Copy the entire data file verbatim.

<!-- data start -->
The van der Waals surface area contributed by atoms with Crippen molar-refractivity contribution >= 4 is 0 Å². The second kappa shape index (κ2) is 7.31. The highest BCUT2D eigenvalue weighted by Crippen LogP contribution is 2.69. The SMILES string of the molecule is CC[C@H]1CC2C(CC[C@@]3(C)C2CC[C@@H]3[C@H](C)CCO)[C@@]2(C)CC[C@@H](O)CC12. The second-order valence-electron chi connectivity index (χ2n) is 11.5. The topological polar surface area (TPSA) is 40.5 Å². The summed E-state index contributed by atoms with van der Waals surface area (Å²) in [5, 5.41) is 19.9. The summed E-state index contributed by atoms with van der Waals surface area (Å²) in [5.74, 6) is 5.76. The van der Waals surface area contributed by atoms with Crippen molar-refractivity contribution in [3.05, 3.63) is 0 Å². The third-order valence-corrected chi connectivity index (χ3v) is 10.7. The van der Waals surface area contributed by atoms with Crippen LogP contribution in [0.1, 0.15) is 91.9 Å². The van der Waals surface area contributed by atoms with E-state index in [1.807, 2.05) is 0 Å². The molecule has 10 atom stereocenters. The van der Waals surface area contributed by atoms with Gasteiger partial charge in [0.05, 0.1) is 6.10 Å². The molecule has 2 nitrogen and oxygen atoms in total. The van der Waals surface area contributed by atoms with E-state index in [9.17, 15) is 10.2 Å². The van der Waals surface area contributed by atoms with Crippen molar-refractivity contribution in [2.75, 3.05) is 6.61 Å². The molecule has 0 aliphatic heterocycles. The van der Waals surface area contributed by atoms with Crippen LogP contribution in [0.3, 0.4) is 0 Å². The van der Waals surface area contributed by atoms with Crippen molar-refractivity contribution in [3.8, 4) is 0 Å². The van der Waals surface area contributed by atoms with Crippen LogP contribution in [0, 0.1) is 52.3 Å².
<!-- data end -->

The van der Waals surface area contributed by atoms with Crippen molar-refractivity contribution >= 4 is 0 Å². The second kappa shape index (κ2) is 7.31. The highest BCUT2D eigenvalue weighted by Crippen LogP contribution is 2.69. The SMILES string of the molecule is CC[C@H]1CC2C(CC[C@@]3(C)C2CC[C@@H]3[C@H](C)CCO)[C@@]2(C)CC[C@@H](O)CC12. The second-order valence-electron chi connectivity index (χ2n) is 11.5. The topological polar surface area (TPSA) is 40.5 Å². The summed E-state index contributed by atoms with van der Waals surface area (Å²) in [5, 5.41) is 19.9. The summed E-state index contributed by atoms with van der Waals surface area (Å²) in [5.74, 6) is 5.76. The van der Waals surface area contributed by atoms with Crippen molar-refractivity contribution in [3.05, 3.63) is 0 Å². The third-order valence-corrected chi connectivity index (χ3v) is 10.7. The van der Waals surface area contributed by atoms with Crippen LogP contribution in [0.1, 0.15) is 91.9 Å². The van der Waals surface area contributed by atoms with E-state index in [1.807, 2.05) is 0 Å². The molecule has 10 atom stereocenters. The van der Waals surface area contributed by atoms with Gasteiger partial charge in [0.05, 0.1) is 6.10 Å². The molecule has 2 nitrogen and oxygen atoms in total. The van der Waals surface area contributed by atoms with E-state index in [9.17, 15) is 10.2 Å². The van der Waals surface area contributed by atoms with Crippen molar-refractivity contribution in [2.75, 3.05) is 6.61 Å². The molecule has 0 aliphatic heterocycles. The van der Waals surface area contributed by atoms with Crippen LogP contribution in [0.3, 0.4) is 0 Å². The van der Waals surface area contributed by atoms with Crippen molar-refractivity contribution in [3.8, 4) is 0 Å². The van der Waals surface area contributed by atoms with Crippen LogP contribution in [0, 0.1) is 52.3 Å².